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Print sizes and editions (limited to 30) SOLD OUT (only a couple of Artist Proofs left - enquire to purchase)
- Regular museum archival paper print - 630 x 630mm SOLD OUT
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Original painting SOLD, oil on canvas, 1300 x 1300mm, 2007
The story of Matawhaorua
Motivated by Sofia's reverence for the land and history of Oceania, this painting explores the spirit of the renowned legend of Kupe. This fabled Polynesian navigator is said to have journeyed from Hawaiiki, the mythical ancestral homeland of the Maori, to discover Aotearoa (New Zealand).
"Matawhaorua" is the name of the great ocean-going waka (canoe) that brought Kupe to these shores. The intricately carved taurapa (stern post) and puhi (the adorning feather streamers) depicted in this work were created from the artist's personal vision of the Matawhaorua.
Death and desire
Before the great voyage began, Kupe who was already married, also desired his cousin's wife intensely. When out fishing one day, Kupe ordered his cousin Hoturapa to dive down and free the tangled fishing line. Kupe then cut the anchor rope from the waka and rowed furiously back to shore, leaving his cousin to drown. By killing Hoturapa, Kupe had planned to take his wife. However the circumstances surrounding his death at sea caused Hoturapa's family to be suspicious of Kupe.
Land of the Long White Cloud
To escape vengeance, Kupe and his family left Hawaiiki and embarked on the infamous journey to Aotearoa. Kupe's wife Hine Te Aparangi was the first to sight the shores of New Zealand. The land appeared to lie beneath a great cloud. Because of this, they named the islands Aotearoa, Land of the Long White Cloud.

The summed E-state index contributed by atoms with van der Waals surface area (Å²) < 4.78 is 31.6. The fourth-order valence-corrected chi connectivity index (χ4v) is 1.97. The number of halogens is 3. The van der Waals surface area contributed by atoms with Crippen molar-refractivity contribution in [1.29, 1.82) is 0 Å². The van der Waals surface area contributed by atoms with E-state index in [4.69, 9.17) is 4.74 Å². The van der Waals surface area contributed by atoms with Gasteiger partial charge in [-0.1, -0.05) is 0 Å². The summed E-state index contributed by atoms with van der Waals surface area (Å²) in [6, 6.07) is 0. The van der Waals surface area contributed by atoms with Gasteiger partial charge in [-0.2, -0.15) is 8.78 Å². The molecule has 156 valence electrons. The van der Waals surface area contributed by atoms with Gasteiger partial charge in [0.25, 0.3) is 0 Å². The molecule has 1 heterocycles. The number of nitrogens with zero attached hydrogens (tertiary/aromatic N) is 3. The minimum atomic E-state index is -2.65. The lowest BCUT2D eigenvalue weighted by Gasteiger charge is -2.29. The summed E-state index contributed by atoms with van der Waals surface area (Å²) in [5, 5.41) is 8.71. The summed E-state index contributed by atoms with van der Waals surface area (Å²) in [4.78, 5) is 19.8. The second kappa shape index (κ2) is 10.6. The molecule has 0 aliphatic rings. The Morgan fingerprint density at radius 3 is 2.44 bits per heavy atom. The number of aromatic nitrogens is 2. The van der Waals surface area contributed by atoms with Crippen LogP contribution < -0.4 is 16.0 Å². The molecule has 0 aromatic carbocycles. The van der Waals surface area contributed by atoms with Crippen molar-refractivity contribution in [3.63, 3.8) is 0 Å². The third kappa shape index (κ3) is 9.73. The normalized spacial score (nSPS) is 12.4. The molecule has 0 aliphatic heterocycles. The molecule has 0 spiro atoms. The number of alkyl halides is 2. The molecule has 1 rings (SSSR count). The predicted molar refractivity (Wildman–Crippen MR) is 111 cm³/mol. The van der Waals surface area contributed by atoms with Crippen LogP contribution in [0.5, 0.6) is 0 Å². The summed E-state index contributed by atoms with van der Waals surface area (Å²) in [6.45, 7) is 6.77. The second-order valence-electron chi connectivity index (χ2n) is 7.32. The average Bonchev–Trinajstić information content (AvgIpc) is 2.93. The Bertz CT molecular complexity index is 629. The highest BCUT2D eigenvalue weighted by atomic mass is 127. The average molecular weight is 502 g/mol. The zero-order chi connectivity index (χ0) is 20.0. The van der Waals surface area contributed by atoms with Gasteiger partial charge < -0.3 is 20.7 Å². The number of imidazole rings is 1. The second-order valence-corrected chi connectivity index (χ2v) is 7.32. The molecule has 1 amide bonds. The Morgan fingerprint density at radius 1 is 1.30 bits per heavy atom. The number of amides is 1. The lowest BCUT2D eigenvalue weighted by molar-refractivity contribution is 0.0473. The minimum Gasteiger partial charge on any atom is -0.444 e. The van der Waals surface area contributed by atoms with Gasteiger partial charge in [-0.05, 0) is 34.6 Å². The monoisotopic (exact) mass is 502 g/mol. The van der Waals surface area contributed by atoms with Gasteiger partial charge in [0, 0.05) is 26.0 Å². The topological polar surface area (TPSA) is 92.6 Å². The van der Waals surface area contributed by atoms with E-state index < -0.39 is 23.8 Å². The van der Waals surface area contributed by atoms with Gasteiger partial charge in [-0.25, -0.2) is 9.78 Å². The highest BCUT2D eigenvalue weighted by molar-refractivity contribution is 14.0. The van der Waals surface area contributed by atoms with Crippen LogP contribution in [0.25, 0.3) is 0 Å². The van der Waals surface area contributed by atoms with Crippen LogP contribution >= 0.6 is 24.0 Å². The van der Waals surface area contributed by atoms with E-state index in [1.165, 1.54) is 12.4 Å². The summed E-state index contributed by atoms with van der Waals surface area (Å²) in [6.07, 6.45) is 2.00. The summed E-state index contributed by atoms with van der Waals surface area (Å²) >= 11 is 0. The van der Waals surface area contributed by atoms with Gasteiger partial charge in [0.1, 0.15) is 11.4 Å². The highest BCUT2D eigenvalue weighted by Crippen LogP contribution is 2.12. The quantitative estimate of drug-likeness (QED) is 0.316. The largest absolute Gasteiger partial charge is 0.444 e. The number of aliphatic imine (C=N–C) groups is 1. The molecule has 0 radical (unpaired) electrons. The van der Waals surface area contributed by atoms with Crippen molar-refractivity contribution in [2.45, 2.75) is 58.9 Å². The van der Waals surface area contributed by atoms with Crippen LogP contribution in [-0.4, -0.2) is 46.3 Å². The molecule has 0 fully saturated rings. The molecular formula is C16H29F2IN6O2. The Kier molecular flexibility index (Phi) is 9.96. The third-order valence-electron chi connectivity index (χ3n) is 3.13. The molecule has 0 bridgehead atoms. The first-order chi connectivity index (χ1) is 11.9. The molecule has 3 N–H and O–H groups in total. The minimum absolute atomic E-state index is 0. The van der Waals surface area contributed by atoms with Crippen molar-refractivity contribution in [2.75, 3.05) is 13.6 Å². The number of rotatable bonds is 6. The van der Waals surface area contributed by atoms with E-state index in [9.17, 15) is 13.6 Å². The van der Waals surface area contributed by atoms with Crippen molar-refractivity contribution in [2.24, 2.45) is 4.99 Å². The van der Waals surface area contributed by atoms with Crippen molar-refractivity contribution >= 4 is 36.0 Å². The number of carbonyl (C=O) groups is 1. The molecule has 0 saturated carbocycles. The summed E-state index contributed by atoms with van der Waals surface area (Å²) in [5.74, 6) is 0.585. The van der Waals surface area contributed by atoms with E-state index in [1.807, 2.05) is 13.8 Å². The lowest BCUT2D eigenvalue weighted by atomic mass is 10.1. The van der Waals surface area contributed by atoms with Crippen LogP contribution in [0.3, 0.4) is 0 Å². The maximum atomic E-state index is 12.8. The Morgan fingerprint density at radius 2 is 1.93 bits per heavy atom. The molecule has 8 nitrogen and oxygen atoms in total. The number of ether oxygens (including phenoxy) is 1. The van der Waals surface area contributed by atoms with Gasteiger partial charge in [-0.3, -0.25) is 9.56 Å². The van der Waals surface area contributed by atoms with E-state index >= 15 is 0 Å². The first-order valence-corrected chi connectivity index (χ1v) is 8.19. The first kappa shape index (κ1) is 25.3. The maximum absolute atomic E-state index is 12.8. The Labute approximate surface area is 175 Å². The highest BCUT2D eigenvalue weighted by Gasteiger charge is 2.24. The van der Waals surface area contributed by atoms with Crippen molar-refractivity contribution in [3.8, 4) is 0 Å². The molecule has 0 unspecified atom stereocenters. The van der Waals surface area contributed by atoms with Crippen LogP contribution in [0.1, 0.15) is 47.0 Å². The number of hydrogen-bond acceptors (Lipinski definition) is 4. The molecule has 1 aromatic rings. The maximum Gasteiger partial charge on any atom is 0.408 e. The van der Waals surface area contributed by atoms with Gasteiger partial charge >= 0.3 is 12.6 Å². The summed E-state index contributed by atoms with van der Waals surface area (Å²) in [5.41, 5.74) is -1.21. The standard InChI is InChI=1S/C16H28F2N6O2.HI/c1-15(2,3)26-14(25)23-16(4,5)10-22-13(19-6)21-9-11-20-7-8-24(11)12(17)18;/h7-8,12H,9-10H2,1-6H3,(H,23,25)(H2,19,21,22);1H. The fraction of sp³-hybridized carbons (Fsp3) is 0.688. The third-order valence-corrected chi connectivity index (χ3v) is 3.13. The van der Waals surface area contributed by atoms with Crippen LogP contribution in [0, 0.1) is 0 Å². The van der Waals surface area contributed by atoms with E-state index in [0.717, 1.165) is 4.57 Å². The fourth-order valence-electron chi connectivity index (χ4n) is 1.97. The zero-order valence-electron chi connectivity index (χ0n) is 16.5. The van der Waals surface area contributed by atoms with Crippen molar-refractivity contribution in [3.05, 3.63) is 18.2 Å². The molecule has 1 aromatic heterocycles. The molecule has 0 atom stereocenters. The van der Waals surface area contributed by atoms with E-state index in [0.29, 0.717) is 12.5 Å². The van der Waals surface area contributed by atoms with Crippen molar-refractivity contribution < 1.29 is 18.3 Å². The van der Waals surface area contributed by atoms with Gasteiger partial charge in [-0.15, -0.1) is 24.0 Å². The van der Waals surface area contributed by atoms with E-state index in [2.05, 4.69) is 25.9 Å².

As Kupe and his crew sailed along the coast of the newly discovered land they mistakenly disturbed a giant octopus. A battle ensued between the powerful, enraged sea monster and the unassuming waka but due to Kupe's ingenuity they managed to defeat their formidable opponent.
In this work the ancient, carved waka rests upon the eerie shores of Aotearoa after its immense voyage. The vessel's solidity and stillness suggest the overcoming of obstacles, the calm after the storm and the final reaching of a destination.
Birds of welcome
The flying birds introduce a dynamic energy that refers to the Matawhaorua's tremendous, perilous voyage. Pouakai Eagles (a now extinct New Zealand species), Albatross and a single Kōtuku (White Heron) are seen circling the coastline, welcoming the strange newcomers. Significantly, Maori see the Kōtuku as a symbol of everything rare and beautiful and the sighting of one as a good omen.
Sofia Minson Paintings | New Zealand Artwork